Monday, February 1, 2016

Benefits of the Montessori Weaning Table

According to Montessori ideals, an environment is tailored to the children. This often means equipping your home with child-sized furniture. With comfortable furniture, children have the freedom to move independently. 


A weaning table is no different. It allows babies to transition from a liquid diet (nursing or formula) to eating solid foods. It gives babies a place of their own to sit and enjoy a meal like the child has seen the parents do since birth. 


I see many benefits to ditching the high chair and using a weaning table instead. These benefits include:

  1. Independence: It promotes independence, child can get in and out of chair to eat on their own. There's no waiting for you to lift them to a high chair or being stuck in the chair when they are done.


  2. Comfort: More comfortable for the child -- feet are flat on the ground and sitting up all the way. High back and arms help the child sit.


  3. Table Manners: More natural transition to sitting at a table, start to learn table manners from the start. Plenty of space for the child to use real dishes, place-mat, napkins and more.


  4. Work Table: Weaning tables provide a comfortable place for your child to work outside of meal times. It can be used even as your child ages for other purposeful work.


  5. Household Participation: Children can help to participate in setting, clearing and cleaning the table. These practical life skills are fun for you children and help children participate in the natural rhythm of the home.


  6. Sibling Interaction: Weaning tables provide a gathering space for young children, including siblings to fully interact during a meal. The baby isn't tucked away in a chair on their own, but right in the middle of the meal action.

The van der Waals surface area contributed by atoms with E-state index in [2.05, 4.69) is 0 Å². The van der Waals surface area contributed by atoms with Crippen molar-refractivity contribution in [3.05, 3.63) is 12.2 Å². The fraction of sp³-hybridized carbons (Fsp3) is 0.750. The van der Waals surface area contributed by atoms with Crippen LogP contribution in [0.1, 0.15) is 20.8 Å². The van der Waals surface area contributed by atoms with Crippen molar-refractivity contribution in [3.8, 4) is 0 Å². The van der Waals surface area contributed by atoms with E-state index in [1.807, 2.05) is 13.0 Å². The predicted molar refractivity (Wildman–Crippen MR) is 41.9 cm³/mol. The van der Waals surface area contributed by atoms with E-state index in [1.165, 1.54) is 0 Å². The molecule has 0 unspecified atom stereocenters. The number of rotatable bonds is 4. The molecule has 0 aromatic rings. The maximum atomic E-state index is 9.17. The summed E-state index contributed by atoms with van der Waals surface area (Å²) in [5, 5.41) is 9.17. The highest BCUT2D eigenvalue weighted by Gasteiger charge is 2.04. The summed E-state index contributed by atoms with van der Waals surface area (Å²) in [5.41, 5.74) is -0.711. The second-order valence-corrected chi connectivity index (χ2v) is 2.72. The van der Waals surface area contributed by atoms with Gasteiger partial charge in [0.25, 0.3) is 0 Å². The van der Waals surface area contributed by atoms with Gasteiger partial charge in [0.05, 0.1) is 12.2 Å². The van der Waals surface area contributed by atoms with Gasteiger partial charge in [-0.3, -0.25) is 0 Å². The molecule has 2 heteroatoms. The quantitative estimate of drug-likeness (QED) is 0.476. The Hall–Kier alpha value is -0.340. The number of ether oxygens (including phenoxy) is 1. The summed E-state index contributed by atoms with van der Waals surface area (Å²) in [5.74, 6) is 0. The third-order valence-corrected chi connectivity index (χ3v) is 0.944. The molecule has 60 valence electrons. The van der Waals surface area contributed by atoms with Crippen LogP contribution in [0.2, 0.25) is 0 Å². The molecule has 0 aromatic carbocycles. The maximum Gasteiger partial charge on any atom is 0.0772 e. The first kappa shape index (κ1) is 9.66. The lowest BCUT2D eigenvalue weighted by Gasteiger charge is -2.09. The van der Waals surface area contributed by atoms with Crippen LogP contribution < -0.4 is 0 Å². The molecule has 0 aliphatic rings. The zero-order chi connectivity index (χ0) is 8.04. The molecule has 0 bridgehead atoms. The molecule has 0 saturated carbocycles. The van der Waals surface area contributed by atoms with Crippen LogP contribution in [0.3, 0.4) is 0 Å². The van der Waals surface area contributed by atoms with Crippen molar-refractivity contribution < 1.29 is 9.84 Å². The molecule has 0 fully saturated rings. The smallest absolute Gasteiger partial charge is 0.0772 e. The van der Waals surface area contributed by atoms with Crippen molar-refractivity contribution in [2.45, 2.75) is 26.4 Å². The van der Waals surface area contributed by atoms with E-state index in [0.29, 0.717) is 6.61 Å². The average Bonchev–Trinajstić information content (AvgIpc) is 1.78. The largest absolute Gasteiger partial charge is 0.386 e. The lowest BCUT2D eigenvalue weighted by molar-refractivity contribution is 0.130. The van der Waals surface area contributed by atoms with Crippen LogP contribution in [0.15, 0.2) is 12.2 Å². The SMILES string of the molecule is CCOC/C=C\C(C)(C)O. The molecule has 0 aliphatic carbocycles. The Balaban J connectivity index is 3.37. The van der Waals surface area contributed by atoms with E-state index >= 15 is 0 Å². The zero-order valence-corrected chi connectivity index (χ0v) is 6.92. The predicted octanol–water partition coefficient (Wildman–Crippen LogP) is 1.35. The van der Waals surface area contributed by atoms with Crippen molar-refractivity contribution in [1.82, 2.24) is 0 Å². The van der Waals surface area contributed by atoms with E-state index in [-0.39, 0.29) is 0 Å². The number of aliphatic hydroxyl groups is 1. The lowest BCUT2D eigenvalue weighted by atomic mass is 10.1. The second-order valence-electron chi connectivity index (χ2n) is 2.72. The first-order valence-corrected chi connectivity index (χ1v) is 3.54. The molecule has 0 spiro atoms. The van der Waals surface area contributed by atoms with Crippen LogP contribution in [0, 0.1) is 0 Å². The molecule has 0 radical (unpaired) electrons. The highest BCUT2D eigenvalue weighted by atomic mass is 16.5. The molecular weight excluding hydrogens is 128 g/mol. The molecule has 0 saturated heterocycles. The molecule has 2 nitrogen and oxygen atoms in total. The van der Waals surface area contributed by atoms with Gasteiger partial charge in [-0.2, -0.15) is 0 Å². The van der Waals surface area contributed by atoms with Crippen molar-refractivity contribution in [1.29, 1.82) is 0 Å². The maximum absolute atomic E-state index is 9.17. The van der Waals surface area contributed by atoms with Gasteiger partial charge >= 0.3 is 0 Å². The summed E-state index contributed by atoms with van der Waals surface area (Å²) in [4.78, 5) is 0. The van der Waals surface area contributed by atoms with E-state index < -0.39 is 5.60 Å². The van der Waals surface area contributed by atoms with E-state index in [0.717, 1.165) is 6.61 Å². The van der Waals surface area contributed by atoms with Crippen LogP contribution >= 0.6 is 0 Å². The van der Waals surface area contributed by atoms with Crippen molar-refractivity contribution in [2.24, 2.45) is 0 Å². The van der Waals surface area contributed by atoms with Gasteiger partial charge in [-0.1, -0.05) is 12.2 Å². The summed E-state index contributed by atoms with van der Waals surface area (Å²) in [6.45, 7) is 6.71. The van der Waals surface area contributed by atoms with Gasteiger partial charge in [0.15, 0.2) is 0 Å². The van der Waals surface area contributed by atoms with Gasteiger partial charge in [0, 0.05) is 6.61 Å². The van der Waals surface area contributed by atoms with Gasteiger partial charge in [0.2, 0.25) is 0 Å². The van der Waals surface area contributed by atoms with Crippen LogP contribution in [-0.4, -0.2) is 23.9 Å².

There are many options when I comes to weaning tables. The important part is that the table is small and sturdy. A child needs to move in and out without fear of tipping the table. We personally have the IKEA side table cut down to size with a weaning chair. 



Our chairs (like number 3) are easy to use and a great size for work, now that Nora sits at the larger table (with Henry) for meals. She started using the weaning table as soon as she started eating solids at 6 months. At first, we sat and ate meals with her. As she's gotten older, she eats dinner with us at our large table. She continues to eat all other snacks and meals at the slightly larger table she and Henry share. If we didn't have an older child, she would still use the weaning table for meals, she just prefers to be next to Hen. 



So, those are the benefits we've enjoyed by getting rid of our highchair and using a weaning table. It's been an experience, that we wouldn't trade. 

Do you use a weaning table or a high chair? Do you see any benefits to your choice? 

If you liked this post, don't miss: Mornings at the Weaning Table; Introducing the Weaning Cup

This post contains affiliate links at no cost to you. 

signature

3 comments:

  1. Hi there, I'd love to hear some more of your thoughts on this!

    My little one is nearly a year old. From the start we'd have him on our lap during meals, then when he really started diving into our food (at about 5 months) we'd put him in the high chair with some food to investigate. We never did purees, so it was all very baby-led. At about 9 months I got into Montessori, but I have never managed to resolve the weaning table / eating together thing.

    We eat all our meals as a family, so while I like the idea of him having his own baby-sized table and chair, I'd rather he got used to us eating together. I'm inclined to think I won't worry about this until we have two, and they can share a meal together at a child table!

    Bee x

    ReplyDelete
  2. In The Joyful Child by Susan Stephenson, she recommends having the child's meal first and then sitting him in a chair for the adult meal with some bread or something. then, if it seems that he is no longer interested in sitting at the table then he can "play nearby."

    ReplyDelete
  3. I can't find advice on this, so I'm commenting to ask: How do you handle a one year old that repeatedly gets up from his table? Recently, my son, who used to sit still until his food was gone, is now getting up to play and then running back over to his food. As soon as he gets up I take the plate off the table but that doesn't really work because when he comes back to see it gone he will beg for food.

    ReplyDelete

Related Posts Plugin for WordPress, Blogger...